Analyse Different Ways to Establish Ground Rules
When teaching a class of students, regardless of age, it is always important to establish ground rules at the beginning of the term. In doing so, both students and teacher can be prepared to know what is expected of them in their conduct in class and to their peers.
Students need to know what you expect from them and what they can expect from you during the course. They need to know where the boundaries lie and what will happen if they step over the boundaries.
To begin with, you need to decide what are ground rules. Are they something to be used as a guide? Or rules that are to be set in stone? What are the consequences of breaking them? And ...view middle of the document...
Allowing everyone to have an opinion on what they think acceptable behaviour in class is could result in everyone adhering to them. Using a brainstorming session could encourage students to speak out on what they think suitable rules should be put in place. They may even come up with a few ideas that you hadn't thought of! Discussing what the students think ground rules are first, and then adding what the establishment's main rules are, i.e. the 'Code of Conduct'. You could discuss what the students think these rules are needed for. Is it for safety? General good manners or enhancing everyone's right to learn equally? This will open the students minds to accept that this is a group, and respecting everyone in it is, in itself, a fundamental ground rule.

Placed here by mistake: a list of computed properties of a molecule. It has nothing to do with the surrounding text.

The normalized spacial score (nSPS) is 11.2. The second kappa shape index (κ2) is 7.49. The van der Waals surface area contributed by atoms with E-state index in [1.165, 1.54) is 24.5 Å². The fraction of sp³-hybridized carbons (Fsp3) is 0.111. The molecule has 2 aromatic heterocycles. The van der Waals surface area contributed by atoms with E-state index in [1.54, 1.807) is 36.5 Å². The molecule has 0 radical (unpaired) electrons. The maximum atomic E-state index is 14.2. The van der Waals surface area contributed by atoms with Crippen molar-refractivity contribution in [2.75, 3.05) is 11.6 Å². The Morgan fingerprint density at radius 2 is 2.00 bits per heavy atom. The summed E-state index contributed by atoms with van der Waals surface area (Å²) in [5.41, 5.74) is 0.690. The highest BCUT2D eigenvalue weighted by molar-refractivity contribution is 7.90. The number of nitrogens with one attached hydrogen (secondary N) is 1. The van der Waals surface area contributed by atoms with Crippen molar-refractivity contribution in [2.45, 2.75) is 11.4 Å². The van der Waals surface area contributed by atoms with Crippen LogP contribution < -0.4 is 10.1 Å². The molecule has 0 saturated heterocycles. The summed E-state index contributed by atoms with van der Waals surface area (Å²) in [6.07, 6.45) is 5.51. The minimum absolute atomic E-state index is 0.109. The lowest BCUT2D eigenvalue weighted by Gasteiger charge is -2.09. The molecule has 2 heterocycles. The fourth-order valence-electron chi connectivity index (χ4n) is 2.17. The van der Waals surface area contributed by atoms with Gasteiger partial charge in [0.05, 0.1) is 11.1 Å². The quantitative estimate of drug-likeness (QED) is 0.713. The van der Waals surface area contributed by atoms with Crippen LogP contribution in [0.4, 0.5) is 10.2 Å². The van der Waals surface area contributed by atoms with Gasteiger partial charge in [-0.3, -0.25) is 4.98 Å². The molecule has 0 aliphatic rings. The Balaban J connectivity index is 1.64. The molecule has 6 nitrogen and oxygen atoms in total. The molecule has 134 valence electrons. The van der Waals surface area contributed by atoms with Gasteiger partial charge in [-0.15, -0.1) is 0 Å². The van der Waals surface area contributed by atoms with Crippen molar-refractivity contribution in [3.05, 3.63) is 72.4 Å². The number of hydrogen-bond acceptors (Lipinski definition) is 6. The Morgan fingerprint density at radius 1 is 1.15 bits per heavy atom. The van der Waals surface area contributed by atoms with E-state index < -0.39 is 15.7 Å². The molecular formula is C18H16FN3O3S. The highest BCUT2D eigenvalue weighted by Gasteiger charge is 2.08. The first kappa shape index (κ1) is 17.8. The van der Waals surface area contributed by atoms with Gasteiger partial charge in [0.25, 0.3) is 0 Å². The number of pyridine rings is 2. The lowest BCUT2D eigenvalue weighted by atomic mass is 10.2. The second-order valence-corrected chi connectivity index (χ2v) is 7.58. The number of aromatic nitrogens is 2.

When the rules have been decided, there needs to be a clear idea as to what will happen if the students 'break' these rules. You will have protocol that you need to follow for some cases that can't be wavered, but for the more 'everyday' rules, such as not interrupting, there should be some sort of action that the students know you will take. For example, verbally reminding them that they are not being respectful more than once could be followed by asking the student to stay behind at the end of the lesson. In discussing the consequences with the students before hand, they can all agree on what would be a suitable outcome for 'stepping over the expected line'.
If the class has all agreed on what is expected, and suitable behaviour, you can start the course with everyone having the same expectations as each other. Thus preparing the class to respect each other, and behave in the appropriate way. Hopefully.